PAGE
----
Report: Canada’s Aging Population Could Mean More Nursing Homes

A new health care document published in Canada argues that the country’s growing population of older residents and a diminished ability to provide home care could also cause Canada to become a country of…

Report: Canada's Aging Population Could Mean More Nursing Homes

A new health care document published in Canada argues that the country’s growing population of older residents and a diminished ability to provide home care could also cause Canada to become a country of larger and larger nursing homes in the future.

The Blue Ribbon Commission on Residential Care is recommending that the country shift some of its vast nursing home system to local group homes and other arrangements where residents live with their families.

The report, released in March, recommends increasing the regulation of home care and other approaches to finding and integrating care in older populations, and it cites a real desire in the country for more simplicity and better living.

In the report, the commission’s leaders highlight that fact that a senior’s level of care, particularly in their final years, has as great a bearing on their quality of life as how they feel about themselves.

The commission, made up of health care experts, says the percentage of Canadians aged 65 or older is expected to double to 17 percent by 2026, and the people who are aging and becoming part of a rapidly growing population are not being well looked after.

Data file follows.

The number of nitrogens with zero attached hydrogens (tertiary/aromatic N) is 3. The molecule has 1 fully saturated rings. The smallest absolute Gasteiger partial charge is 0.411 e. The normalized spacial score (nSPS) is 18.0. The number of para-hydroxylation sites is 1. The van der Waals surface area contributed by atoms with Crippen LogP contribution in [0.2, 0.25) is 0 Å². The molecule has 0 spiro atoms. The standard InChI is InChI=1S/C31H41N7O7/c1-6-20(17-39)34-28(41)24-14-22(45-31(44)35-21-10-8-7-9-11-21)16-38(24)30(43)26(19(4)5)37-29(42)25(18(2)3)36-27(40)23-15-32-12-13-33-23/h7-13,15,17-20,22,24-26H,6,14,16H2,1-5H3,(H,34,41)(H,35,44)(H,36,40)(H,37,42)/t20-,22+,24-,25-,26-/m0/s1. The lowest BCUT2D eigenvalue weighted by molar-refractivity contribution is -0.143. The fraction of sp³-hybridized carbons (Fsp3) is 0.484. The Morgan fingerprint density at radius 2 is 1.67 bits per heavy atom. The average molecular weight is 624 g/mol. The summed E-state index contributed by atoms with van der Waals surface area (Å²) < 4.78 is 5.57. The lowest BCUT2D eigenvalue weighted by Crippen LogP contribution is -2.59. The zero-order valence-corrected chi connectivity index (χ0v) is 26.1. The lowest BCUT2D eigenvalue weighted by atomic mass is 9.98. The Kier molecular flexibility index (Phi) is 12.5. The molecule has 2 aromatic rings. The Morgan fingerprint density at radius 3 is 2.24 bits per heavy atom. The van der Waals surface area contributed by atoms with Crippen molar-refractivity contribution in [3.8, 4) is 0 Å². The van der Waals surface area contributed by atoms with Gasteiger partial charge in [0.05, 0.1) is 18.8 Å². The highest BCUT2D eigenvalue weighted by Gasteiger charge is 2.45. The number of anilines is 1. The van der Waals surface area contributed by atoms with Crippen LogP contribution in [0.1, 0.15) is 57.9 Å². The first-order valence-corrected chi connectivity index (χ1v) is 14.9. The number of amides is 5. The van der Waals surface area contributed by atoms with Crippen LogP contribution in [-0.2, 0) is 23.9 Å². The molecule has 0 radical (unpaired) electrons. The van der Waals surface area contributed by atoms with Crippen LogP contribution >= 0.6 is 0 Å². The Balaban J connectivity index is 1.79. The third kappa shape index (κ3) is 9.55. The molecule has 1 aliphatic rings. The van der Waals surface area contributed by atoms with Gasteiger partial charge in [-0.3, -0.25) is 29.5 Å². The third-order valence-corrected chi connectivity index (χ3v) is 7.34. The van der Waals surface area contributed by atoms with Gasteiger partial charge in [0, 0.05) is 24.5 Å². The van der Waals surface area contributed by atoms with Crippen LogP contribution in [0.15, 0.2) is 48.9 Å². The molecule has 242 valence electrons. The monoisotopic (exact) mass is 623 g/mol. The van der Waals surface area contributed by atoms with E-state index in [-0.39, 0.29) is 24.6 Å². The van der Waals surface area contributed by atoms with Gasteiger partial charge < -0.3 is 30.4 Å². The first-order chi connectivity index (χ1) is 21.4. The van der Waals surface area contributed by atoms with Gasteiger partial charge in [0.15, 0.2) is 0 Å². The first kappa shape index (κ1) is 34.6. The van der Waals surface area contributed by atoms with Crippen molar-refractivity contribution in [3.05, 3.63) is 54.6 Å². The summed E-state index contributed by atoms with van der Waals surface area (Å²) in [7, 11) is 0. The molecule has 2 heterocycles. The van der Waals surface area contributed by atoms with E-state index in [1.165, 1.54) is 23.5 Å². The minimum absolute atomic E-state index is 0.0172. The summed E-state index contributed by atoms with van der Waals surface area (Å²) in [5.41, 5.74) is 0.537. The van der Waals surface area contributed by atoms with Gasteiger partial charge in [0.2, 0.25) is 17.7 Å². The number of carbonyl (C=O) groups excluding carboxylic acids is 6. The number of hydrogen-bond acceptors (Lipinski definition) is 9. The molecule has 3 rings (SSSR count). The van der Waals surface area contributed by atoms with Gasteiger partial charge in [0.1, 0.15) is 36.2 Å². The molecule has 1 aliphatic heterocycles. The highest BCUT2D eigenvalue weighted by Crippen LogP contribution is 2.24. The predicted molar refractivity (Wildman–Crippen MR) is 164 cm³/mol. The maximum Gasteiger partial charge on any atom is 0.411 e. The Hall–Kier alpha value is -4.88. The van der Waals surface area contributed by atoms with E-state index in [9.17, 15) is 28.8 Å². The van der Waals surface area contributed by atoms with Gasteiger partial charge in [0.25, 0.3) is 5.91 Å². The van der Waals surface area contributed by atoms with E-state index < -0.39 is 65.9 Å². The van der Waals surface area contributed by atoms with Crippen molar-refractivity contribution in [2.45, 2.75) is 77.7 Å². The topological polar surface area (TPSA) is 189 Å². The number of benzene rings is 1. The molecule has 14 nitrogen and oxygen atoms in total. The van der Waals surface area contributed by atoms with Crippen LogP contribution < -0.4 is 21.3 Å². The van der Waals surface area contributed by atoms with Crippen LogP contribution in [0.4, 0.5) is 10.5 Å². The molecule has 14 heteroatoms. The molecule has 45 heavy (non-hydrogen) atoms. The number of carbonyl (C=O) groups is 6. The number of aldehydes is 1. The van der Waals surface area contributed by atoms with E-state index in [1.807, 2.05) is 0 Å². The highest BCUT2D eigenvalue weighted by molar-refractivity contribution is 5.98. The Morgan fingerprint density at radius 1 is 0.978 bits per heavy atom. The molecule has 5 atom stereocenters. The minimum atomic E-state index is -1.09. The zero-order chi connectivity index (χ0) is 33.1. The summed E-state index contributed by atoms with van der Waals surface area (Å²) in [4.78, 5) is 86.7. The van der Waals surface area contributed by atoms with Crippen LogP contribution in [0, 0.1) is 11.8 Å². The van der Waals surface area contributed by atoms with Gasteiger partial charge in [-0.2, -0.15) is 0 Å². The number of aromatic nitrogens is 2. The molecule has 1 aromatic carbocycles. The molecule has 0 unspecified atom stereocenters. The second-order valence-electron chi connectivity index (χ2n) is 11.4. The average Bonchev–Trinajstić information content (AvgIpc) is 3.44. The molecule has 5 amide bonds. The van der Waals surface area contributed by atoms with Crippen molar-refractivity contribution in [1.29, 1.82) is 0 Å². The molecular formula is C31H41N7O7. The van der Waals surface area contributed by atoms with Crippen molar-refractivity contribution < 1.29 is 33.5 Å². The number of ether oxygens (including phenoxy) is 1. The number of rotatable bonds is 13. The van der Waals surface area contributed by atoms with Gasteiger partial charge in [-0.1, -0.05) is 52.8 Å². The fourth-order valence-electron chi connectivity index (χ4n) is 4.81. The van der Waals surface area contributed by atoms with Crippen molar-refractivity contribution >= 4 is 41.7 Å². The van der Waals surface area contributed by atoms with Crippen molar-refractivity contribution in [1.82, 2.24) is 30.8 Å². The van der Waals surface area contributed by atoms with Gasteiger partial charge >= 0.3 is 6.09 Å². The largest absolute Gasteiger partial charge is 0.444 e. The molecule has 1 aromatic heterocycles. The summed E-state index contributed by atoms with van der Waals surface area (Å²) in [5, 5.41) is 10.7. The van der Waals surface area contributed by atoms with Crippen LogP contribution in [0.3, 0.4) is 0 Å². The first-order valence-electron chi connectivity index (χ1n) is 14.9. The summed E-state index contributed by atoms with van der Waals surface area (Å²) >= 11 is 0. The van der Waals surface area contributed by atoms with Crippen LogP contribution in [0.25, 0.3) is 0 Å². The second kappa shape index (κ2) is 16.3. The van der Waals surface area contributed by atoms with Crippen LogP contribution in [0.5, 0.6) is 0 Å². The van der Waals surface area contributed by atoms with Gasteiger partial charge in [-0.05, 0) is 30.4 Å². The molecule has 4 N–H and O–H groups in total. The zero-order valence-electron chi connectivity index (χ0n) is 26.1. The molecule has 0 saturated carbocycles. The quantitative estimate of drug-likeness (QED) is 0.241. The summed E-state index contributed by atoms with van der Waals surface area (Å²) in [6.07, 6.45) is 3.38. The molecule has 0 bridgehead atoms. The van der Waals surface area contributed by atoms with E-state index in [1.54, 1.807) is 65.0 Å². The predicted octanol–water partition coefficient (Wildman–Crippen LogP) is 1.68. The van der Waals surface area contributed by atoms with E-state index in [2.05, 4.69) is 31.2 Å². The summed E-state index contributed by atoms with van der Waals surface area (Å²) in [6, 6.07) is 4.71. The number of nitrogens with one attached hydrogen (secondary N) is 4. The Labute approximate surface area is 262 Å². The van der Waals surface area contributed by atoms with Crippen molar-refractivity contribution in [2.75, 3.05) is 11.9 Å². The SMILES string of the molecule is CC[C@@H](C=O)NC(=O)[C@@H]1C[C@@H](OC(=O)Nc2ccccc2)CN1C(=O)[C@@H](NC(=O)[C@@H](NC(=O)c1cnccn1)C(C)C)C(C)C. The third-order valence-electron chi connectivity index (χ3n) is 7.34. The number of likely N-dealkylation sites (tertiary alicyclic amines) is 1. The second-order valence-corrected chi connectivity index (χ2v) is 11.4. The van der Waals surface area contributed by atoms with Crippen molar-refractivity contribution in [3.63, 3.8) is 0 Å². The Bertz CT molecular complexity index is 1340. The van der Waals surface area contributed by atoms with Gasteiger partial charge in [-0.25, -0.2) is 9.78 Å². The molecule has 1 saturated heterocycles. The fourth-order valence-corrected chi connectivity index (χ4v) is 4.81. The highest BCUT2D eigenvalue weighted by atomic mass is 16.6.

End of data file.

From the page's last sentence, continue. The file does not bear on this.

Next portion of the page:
“Caring for older Canadians requires a full range of services that are more effective, humane and affordable,” commission chairman Ian Lee of Carleton University in Ottawa wrote in a Toronto Star article published this month.

Canada is expecting a very substantial demographic shift. The country will be home to 7.5 million people aged 65 and older by 2029, an increase of more than 5 million, and the percentage of elderly households is projected to jump to 28 percent by 2046, from 12 percent in 2010.

Annual spending on residential care in Canada was roughly $14 billion in 2016, nearly 18 percent of the country’s total public expenditure on health care, the Blue Ribbon Commission said. The commission recommends an increase in funding for seniors care to between 4 percent and 6 percent of health care spending, it says.

The commission encourages the government to consider economic development projects in aging regions of the country, to provide incentives for creation of low-cost, safe housing in designated aging communities, and to assist cities with rezoning and other land-use decisions that would encourage elderly people to stay close to their homes.

Canada already limits the amount of government funding a government hospital will pay to a home for each bed. There are currently about 300 hospital beds reserved for out-of-hospital residents.

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